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“Keep your body in motion”: Physical activity and exercise for idiopathic inflammatory myopathies during the COVID-19 pandemic
«Mantenga su cuerpo en movimiento»: actividad física y ejercicio para miopatías inflamatorias idiopáticas durante la pandemia de COVID-19
Rafael Giovani Missea, Helene Alexandersonb,c, Alexandre Moura dos Santosa, Samuel Katsuyuki Shinjoa,
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Corresponding author.
a Division of Rheumatology, Faculdade de Medicina FMUSP, Universidade de Sao Paulo, Sao Paulo, Brazil
b Department of Neurobiology, Care Science and Society, Division of Physiotherapy, Karolinska Institutet, Stockholm, Sweden
c Physiotherapy Clinic, Karolinska University Hospital, Stockholm, Sweden
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Dear Editor:

Novel coronavirus disease 2019 (COVID-19) has spread rapidly worldwide, since first reported in Wuhan (China). Governments have implemented social-distancing policies due to COVID-19's high transmissibility and lethality. However, the negative impacts of these measures have included increased mental illness (e.g., anxiety, depression) and decreased physical activity levels, which can increase morbidity and mortality for cardiovascular diseases.1,2

Idiopathic inflammatory myopathies (IIM) are a rare group of systemic autoimmune diseases characterized by chronic impaired skeletal muscle, self-reported fatigue, and pain perception, and reduced aerobic capacity,3 which lead to notable sustained impairments and disability. In addition, patients with IIM have a high prevalence of cardiovascular disease.4–6 Exercise has proven safe for all patients with IIM and can, given in the right dose also reduce disease activity and damage.7 Therefore, besides the conventional treatment with glucocorticoids and immunosuppressive drugs, exercise should be an important part of the treatment for patients with IIM. We recommend that exercise initially should be ideally supervised by a physical therapist, however, later on be self-manages with regular follow-up and progression of exercise. In this way exercise can reduce the risk of comorbidities and improve health.

In the current COVID-19 pandemic scenario, these patients have been affected by adopted social-distancing measures,8 which hamper possibilities of support from health care providers.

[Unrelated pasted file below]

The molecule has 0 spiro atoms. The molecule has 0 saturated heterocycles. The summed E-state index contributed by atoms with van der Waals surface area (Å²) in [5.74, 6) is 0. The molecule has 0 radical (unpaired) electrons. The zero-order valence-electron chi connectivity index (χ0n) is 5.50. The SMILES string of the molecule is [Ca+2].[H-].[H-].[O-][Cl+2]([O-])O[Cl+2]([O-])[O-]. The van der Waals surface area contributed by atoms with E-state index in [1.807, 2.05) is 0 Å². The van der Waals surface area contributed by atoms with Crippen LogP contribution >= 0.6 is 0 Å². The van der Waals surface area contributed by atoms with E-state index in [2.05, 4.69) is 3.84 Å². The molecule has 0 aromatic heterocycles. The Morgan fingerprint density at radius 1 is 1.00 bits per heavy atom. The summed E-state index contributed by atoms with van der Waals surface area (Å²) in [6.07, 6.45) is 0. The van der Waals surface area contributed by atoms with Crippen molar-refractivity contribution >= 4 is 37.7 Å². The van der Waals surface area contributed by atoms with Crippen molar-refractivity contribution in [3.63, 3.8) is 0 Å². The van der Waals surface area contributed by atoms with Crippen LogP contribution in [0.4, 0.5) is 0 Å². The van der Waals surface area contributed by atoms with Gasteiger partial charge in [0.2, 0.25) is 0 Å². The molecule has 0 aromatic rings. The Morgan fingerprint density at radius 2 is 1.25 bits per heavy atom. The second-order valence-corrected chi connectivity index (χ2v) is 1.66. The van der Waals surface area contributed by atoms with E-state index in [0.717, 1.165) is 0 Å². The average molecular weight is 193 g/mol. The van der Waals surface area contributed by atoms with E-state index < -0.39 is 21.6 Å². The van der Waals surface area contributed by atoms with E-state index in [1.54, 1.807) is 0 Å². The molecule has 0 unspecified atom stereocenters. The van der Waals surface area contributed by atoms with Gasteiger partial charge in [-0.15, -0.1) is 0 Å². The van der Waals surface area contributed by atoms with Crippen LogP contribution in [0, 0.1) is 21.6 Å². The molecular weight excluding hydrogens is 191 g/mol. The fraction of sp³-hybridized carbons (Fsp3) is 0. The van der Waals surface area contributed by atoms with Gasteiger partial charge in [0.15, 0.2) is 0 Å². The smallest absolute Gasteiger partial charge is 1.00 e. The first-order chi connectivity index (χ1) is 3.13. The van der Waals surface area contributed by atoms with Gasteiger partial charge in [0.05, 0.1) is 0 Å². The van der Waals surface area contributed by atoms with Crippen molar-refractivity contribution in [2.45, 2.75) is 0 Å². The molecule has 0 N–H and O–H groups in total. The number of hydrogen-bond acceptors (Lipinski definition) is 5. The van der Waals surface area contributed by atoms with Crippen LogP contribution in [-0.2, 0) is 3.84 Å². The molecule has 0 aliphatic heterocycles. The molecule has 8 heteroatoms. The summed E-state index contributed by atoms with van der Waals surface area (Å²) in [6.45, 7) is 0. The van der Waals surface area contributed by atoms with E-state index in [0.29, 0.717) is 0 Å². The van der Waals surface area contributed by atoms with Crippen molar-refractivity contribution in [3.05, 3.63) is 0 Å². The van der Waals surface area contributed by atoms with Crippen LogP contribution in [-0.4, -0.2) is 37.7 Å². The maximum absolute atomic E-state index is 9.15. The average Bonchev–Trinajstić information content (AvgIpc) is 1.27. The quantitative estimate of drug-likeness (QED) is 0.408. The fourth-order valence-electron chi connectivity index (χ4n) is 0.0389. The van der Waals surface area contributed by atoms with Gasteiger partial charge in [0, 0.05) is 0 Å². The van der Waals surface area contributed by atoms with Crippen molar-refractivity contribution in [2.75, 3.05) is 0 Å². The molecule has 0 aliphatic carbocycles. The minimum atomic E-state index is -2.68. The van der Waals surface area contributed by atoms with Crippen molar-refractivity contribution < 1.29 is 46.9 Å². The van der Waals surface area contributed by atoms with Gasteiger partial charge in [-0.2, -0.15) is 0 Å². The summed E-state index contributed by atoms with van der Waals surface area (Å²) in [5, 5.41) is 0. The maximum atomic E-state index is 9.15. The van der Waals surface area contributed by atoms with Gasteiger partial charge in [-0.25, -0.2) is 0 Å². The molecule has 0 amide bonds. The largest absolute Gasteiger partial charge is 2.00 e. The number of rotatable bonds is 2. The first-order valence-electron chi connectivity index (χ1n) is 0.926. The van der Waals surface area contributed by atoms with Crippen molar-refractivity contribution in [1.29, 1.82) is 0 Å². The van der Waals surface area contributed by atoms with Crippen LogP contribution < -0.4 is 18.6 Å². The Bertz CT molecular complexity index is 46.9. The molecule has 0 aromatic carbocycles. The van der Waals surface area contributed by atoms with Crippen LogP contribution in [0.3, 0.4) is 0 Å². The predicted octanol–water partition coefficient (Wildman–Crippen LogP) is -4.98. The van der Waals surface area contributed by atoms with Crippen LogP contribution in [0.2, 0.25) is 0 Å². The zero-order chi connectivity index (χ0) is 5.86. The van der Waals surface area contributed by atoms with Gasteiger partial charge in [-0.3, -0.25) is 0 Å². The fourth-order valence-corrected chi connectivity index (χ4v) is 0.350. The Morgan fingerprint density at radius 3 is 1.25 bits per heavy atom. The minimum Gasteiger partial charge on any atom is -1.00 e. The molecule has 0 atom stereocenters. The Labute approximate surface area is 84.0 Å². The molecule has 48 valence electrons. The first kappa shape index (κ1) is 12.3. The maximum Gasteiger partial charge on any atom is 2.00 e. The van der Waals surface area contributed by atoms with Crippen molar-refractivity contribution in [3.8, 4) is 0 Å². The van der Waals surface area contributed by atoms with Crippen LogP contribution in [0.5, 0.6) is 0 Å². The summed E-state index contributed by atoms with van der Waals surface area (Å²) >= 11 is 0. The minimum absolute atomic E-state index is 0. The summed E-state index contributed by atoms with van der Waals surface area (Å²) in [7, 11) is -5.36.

Currently, guidelines recommend 150–300min a week of physical activity. For patients with chronic, low-active disease recommendations for exercise to improve physical capacity, the doses do not seem to diverge from recommendations for healthy.9 Pedometers can be used as a monitoring strategy for walking activities and possibly to promote major adherence by the patient.10 Aerobic capacity is highly associated to self-reported health in people with IIM3 and heart-rate monitors could help to set a correct exercise intensity to improve aerobic capacity. Another relevant strategy is reducing sitting time.

Home-based exercise training (combined or isolated aerobic or resistance exercise) has been recommended. Technological advances can be useful for providing better interaction between therapists and patients to control exercise intensity, volume, and frequency and to assess the patients’ progress. The literature evidences motivate results, such as improved muscle strength function, and aerobic capacity.

In conclusion, maintaining regular physical activity and exercise is eminently important to counteract decreased muscle strength, function, and general physical function and consequently to mitigate cardiovascular risk factors. Beyond this, the interactions between therapists and patients must be valued to promote strong adherence to exercise-training programs.

Such interactions could be a transdisciplinary burden shared with physicians and other health professions such as psychologists and physical therapists, to promote a better approach to behavior changes due to the COVID-19 pandemic.


This work was funded by: Fundação de Amparo à Pesquisa do Estado de São Paulo (FAPESP) #2019/12155-5 to RGM, #2018/08735-3 to AMS, and #2019/11776-6 to SKS; Conselho Nacional de Desenvolvimento Científico e Tecnológico (CNPq) 303379/2018-9 to SKS; Faculdade de Medicina da USP to SKS.

Conflict of interest

All authors declare no conflict of interest.

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